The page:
Making Writing Matter - EN32013

Quick Facts

  • Level 3
  • 30 Credits
  • Semester 2
  • 24 places
  • English - School of Humanities
  • Coursework 100%

Module Details

A follow-on module created for those students who are serious about taking their writing further, concentrating on genres, genre choice and presentation in particular.  This is a core module for students on the English-Creative Writing joint pathway. 

It will identify areas of strength, in terms of your choice of genre, form and subject matter; In Workshops we will be exploring the best way to bring out student’s individual writing preferences – whether that is for the short story, longer fiction, memoir, poetry or drama, or a combination of these. The module will help you learn independent working methods that will encourage you to self-start your writing and manage and control it via workshops and seminars and redrafting exercises.  You will produce work weekly throughout the semester, both in workshops and independently.  You will be part of an open dialogue between student, fellow students and tutor in the process of refining writing skills. 

IMPORTANT INFORMATION:  If you are interested in studying this module or require further information, please contact a member of the Creative Writing team as soon as possible: Professor Kirsty Gunn, Dr Gail Low and Mr Eddie Small. Spaces are strictly limited on this module.


EN41021 (Level 4 Making Writing Matter)


Professor Kirsty Gunn

Teaching staff

Mr Eddie Small


This module is taught through wordcraft seminars and workshops (alternating between fortnightly 4 hour workshops and 2 hour seminars), supported by writing-buddy partnerships.

Wordcraft seminars will be reliant on a selection of short-stories, poetry, extracts from novels, etc. and essays chosen by module tutors.  These may vary from year to year but examples of writers from previous years are as follows: Leo Tolstoy, Harold Brodkey, Ellen Gilchrist, Anton Chekhov, Alistair MacLeod, Adrienne Rich, Alice Oswald, Christopher Reid, Ernest Hemmingway, Rainer Maria Rilke and Gabriel Josipovici.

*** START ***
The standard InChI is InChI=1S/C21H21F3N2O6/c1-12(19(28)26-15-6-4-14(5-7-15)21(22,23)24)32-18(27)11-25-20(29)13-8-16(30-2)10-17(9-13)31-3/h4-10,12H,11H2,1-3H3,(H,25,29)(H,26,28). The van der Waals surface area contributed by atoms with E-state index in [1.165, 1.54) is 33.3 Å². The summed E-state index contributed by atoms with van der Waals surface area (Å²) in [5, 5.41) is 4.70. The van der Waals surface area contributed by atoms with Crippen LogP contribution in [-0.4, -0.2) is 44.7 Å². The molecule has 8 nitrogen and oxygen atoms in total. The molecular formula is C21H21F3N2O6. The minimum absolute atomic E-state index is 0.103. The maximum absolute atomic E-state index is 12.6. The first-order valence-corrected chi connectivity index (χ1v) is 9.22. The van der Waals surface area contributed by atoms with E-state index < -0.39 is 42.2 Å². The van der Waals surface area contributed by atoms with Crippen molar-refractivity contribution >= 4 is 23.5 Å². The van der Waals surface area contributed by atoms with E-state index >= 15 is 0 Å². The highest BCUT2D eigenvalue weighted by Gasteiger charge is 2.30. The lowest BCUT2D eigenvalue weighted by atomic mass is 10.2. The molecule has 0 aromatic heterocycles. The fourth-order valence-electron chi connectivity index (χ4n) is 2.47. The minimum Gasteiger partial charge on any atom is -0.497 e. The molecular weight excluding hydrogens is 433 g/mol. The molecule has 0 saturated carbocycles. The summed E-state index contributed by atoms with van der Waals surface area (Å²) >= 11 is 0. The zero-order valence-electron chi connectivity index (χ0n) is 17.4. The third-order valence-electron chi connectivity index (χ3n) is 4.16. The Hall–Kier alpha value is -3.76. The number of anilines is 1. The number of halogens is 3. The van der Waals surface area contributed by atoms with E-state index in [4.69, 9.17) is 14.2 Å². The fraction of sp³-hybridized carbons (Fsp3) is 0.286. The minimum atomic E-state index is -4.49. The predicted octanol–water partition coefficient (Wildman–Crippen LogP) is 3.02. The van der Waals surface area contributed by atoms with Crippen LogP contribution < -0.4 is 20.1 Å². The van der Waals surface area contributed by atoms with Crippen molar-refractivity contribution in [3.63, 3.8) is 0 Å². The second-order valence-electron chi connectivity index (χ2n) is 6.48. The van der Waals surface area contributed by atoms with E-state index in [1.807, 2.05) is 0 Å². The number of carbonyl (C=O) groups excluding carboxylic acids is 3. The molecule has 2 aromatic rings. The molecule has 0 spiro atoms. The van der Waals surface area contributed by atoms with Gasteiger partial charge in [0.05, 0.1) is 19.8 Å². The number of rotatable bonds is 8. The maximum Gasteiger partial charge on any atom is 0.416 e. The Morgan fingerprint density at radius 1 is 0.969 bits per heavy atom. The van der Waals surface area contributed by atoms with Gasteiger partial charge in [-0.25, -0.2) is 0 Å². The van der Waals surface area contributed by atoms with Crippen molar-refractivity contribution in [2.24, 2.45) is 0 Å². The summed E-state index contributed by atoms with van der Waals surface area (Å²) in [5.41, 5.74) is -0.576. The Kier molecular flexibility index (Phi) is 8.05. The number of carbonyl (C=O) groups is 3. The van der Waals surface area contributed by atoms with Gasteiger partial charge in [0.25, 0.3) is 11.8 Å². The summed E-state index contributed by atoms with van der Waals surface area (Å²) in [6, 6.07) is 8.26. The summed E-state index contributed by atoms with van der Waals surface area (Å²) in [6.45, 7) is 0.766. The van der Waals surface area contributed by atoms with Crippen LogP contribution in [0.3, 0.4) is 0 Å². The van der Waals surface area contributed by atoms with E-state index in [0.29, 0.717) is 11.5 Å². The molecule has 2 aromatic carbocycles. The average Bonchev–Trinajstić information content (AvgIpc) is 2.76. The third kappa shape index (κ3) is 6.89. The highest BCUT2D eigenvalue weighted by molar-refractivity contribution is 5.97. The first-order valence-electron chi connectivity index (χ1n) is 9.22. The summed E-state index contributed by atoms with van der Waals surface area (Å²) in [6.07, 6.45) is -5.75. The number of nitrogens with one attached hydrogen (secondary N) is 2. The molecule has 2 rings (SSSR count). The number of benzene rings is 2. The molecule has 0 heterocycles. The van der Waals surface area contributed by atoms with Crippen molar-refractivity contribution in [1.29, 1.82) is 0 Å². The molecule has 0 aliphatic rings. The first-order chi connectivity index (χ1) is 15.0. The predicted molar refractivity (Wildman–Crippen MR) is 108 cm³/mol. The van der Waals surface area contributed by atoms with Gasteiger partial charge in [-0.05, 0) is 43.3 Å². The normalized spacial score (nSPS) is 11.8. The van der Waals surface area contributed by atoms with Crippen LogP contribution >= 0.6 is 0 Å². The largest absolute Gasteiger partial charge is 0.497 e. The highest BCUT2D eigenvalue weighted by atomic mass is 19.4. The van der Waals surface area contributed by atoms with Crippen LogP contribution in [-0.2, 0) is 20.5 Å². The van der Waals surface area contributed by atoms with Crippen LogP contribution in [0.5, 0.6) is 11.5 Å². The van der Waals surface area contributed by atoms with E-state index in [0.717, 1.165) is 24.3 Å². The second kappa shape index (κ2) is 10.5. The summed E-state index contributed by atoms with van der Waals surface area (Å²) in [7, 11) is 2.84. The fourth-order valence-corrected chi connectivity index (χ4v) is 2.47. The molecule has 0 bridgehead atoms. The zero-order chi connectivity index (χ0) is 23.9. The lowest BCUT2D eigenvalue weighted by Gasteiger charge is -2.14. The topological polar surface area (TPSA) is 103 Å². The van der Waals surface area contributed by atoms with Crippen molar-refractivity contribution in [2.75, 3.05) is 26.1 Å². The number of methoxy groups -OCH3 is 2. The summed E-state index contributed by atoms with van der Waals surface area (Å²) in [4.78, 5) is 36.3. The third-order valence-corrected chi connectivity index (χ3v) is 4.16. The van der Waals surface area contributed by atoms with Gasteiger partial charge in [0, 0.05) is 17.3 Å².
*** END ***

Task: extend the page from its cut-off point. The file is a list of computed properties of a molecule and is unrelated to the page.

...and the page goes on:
This module is assessed 100% by coursework consisting of:

  1. Folio of finished work of 3,000 words (60%): prose and/or poetry and/or drama - independently developed from writing produced in workshops, take-home exercises.
  2. Essay 1 (20%): reflective essay of 2,000 that draws on three books from the module's bibliography, addressing similarities of differences (in terms of themes and/or poetics) to the student's own work.  This can be written as a lyrical or creative style of expression or scholarly as the student chooses.  However, the essay must adhere to conventional scholarly modules of presentation.
  3. Essay 2 (20%): two book reviews of 650 words each, written to a standard for publication.


Introductory Reading List

  • Richard Brausch, Aren’t You Happy For Me (Picador)
  • Harold Brodkey, Runaway Soul (Cape)
  • Anton Chekhov, About Love and Other Stories (Oxford)
  • Ellen Gilchrist, I Cannot Get You Close Enough (Little Brown)
  • Ernest Hemingway, A Moveable Feast (Penguin)
  • Gabriel Josipovici, The Singer on the Shore (Carcanet)
  • Alistair MacLeod, Islands (Cape)
  • Alice Oswald, Dart (Faber)
  • Adrienne Rich, Love Among the Ruins (Norton)
  • Rainer Maria Rilke, Letters to a Young Poet
  • Leo Tolstoy, Anna Karenina, Louise and Aylmer Maude, trans (Oxford)

Access the online reading list system

Intended learning outcomes

By the end of this module students should be able to:

  • Show confident and informed evaluation of their own writing in the context of a study of literature that extends, where applicable, concepts learned in the Level 2 Creative Writing module EN21005,
  • Demonstrate an ability with a genre (or genres of choice) and the capacity to make informed and objective decisions as to how best to improve that work,
  • Produce regular work weekly throughout the semester - in workshops, seminars and independently, that shows knowledge of redrafting and editing,
  • Show confident and informed evaluation of their own and others' work in group sessions.